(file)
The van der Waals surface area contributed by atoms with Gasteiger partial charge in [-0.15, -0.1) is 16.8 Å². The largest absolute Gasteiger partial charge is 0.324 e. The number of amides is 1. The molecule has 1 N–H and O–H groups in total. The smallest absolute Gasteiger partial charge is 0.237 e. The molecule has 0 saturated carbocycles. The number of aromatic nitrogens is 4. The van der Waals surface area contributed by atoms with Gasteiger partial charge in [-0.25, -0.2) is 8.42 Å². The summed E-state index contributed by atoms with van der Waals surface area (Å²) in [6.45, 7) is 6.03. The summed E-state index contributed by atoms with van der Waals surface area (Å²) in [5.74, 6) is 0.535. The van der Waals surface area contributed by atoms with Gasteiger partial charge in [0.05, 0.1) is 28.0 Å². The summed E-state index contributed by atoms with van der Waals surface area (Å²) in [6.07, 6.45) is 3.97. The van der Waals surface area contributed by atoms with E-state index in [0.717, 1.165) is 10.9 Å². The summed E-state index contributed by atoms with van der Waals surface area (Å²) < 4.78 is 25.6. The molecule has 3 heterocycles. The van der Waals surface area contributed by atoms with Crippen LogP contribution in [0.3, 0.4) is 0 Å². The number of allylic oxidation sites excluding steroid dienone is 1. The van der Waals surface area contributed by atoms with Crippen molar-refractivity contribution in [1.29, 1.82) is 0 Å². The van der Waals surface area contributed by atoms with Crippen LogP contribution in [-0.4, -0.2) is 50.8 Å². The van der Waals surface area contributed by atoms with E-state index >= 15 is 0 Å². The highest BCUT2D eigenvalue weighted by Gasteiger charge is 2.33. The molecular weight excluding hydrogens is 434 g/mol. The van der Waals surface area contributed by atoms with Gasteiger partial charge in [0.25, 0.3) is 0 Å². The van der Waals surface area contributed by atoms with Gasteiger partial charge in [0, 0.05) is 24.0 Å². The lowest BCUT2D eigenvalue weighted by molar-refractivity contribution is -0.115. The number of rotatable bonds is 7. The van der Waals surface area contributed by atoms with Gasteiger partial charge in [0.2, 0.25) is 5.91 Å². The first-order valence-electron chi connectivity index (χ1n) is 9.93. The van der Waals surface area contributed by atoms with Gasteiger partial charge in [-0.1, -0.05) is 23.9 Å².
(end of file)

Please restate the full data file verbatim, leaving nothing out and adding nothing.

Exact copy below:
The van der Waals surface area contributed by atoms with Gasteiger partial charge in [-0.15, -0.1) is 16.8 Å². The largest absolute Gasteiger partial charge is 0.324 e. The number of amides is 1. The molecule has 1 N–H and O–H groups in total. The smallest absolute Gasteiger partial charge is 0.237 e. The molecule has 0 saturated carbocycles. The number of aromatic nitrogens is 4. The van der Waals surface area contributed by atoms with Gasteiger partial charge in [-0.25, -0.2) is 8.42 Å². The summed E-state index contributed by atoms with van der Waals surface area (Å²) in [6.45, 7) is 6.03. The summed E-state index contributed by atoms with van der Waals surface area (Å²) in [5.74, 6) is 0.535. The van der Waals surface area contributed by atoms with Gasteiger partial charge in [0.05, 0.1) is 28.0 Å². The summed E-state index contributed by atoms with van der Waals surface area (Å²) in [6.07, 6.45) is 3.97. The van der Waals surface area contributed by atoms with E-state index in [0.717, 1.165) is 10.9 Å². The summed E-state index contributed by atoms with van der Waals surface area (Å²) < 4.78 is 25.6. The molecule has 3 heterocycles. The van der Waals surface area contributed by atoms with Crippen LogP contribution in [0.3, 0.4) is 0 Å². The number of allylic oxidation sites excluding steroid dienone is 1. The van der Waals surface area contributed by atoms with Crippen molar-refractivity contribution in [1.29, 1.82) is 0 Å². The van der Waals surface area contributed by atoms with Crippen LogP contribution in [-0.4, -0.2) is 50.8 Å². The van der Waals surface area contributed by atoms with E-state index >= 15 is 0 Å². The highest BCUT2D eigenvalue weighted by Gasteiger charge is 2.33. The molecular weight excluding hydrogens is 434 g/mol. The van der Waals surface area contributed by atoms with Gasteiger partial charge in [0.25, 0.3) is 0 Å². The van der Waals surface area contributed by atoms with Gasteiger partial charge in [0, 0.05) is 24.0 Å². The lowest BCUT2D eigenvalue weighted by molar-refractivity contribution is -0.115. The number of rotatable bonds is 7. The van der Waals surface area contributed by atoms with Gasteiger partial charge in [0.2, 0.25) is 5.91 Å². The first-order valence-electron chi connectivity index (χ1n) is 9.93. The van der Waals surface area contributed by atoms with Gasteiger partial charge in [-0.1, -0.05) is 23.9 Å².